DNR taking a hard look at WMA encroachment

By Joe Albert Staff Writer

St. Paul – Though wildlife management areas are created with
hunting and trapping in mind, those two activities often are
limited as development envelops lands many people perceive as
permanent open space.

A quick check of the 2006 Minnesota Hunting and Trapping
Regulations Handbook shows a number of WMAs that are closed to
hunting altogether, or limit the activity in some way.

As a result of growing pressure on WMAs, the DNR is setting up a
task force to address the issue of encroachment.

‘People look at our WMAs as permanent open space; why not build
up next to them,’ said Tim Bremicker, DNR regional wildlife manager
in St. Paul. ‘Everybody gains, except for wildlife and the hunter
and trapper.’

DNR divisions of Fish and Wildlife, Enforcement, and Eco
Services will be at the first meeting – scheduled for Oct. 9 – and
others including Pheasants Forever, Minnesota Outdoor Heritage
Alliance, Minnesota Waterfowl Association, the Minnesota
Conservation Federation and the Minnesota Center for Environmental
Advocacy have been invited.

The plan is to ‘try to come up with some meaningful strategies
at the policy or legislative level to address the issue of
encroachment on WMAs,’ Bremicker said.

Results will be discussed at the annual DNR roundtable meetings
in January.

Since WMAs are open spaces, the lots and properties built next
to them often fetch higher prices, but the benefit is
uni-directional – there’s no benefit to the actual WMA, said Bob
Welsh, DNR area wildlife manager in Forest Lake.

‘You as a hunter aren’t realizing any benefit from development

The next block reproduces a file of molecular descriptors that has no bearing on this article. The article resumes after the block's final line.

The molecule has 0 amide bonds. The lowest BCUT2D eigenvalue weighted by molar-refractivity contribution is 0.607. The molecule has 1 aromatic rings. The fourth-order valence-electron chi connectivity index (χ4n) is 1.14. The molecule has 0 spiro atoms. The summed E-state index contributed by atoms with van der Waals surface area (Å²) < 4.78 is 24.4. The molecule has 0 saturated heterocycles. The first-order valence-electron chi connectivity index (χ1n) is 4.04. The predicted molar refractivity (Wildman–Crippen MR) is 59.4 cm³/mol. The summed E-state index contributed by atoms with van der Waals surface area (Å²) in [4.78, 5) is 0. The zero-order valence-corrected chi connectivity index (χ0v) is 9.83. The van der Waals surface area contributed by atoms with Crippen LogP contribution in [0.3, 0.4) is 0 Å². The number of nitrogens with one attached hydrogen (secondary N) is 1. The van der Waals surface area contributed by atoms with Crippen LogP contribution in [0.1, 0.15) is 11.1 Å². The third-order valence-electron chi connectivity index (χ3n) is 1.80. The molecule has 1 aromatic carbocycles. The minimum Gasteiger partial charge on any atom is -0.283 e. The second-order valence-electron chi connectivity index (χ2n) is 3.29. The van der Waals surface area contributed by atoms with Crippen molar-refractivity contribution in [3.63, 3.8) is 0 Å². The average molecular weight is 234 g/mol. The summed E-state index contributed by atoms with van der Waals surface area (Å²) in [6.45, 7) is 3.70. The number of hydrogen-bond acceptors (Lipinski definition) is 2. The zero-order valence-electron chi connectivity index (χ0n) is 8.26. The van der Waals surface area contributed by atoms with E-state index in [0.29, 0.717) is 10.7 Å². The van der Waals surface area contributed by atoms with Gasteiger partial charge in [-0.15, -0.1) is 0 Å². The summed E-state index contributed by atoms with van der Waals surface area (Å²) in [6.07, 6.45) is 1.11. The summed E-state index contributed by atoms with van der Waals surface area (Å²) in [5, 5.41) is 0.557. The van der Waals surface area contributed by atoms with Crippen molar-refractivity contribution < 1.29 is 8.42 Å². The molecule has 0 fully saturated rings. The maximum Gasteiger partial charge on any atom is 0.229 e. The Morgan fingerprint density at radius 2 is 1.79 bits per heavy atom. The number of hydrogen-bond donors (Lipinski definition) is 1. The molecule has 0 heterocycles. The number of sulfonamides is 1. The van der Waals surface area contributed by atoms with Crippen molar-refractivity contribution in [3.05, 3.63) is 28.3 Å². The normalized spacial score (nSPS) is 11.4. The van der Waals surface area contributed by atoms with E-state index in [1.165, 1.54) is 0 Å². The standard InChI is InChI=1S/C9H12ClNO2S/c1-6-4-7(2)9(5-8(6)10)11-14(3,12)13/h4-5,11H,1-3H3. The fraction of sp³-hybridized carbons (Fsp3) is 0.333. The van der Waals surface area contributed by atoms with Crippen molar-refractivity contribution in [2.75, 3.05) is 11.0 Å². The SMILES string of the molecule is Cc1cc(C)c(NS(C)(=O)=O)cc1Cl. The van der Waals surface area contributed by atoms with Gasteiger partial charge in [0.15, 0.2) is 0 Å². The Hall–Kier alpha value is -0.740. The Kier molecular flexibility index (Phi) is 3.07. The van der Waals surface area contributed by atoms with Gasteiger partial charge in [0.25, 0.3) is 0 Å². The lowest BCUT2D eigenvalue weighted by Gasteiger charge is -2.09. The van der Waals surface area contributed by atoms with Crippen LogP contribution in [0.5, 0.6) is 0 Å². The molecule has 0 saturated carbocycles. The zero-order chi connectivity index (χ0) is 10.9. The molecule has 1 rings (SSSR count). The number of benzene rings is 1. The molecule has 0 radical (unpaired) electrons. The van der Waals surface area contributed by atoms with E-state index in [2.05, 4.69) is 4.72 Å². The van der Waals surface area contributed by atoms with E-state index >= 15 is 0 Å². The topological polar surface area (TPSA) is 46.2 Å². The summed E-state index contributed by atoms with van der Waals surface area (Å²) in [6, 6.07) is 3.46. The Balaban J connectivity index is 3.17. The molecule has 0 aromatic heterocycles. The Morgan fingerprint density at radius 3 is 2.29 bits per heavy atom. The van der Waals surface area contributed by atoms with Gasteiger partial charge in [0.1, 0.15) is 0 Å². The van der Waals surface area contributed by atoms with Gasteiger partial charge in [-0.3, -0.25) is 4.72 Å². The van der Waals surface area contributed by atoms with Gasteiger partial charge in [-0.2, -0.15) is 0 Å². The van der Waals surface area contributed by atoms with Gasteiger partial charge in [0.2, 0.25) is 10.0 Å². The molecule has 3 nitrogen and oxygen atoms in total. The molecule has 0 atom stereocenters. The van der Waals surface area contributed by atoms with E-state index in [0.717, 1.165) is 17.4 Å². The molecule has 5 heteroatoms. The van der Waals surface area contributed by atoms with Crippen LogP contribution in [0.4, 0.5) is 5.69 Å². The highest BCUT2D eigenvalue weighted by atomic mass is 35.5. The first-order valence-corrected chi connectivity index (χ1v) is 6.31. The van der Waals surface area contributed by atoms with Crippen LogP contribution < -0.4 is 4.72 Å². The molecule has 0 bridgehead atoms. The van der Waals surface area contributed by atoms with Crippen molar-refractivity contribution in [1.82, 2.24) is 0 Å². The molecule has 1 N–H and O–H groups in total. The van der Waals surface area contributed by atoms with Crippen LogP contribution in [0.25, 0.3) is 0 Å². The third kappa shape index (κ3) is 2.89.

next to WMAs,’ said Welsh, who believes there’s an ‘assault’ on
hunting on WMAs.

One of the outcomes could be a strategy for going to local units
of government and impressing upon them the need to develop in a
WMA-friendly fashion, Welsh said.

As cities ponder how to grow, ‘one of the things that gets
overlooked, in my opinion, is the hunting,’ he said.

Cities often limit hunting on WMAs under their public safety
ordinance as it applies to firearm discharge. The issue is most
problematic in the seven-county metro area, but comes up in other
areas of the state, too, Bremicker said.

Gary Botzek, of MCF, said that group would participate in the
task force, which could take some of the principles of a bill
passed during the 2005 Legislature that protects shooting ranges
and apply them to WMAs.

The Legislature also could be called upon to help solve the WMA
encroachment problem, based upon recommendations of the task force,
Bremicker said.

‘I’m hoping the Legislature is able to wrestle with this issue
and provide us some additional authority to protect the uses and
purposes of WMAs,’ he said. ‘We need more places to hunt, not
fewer.’

Categories: Hunting News

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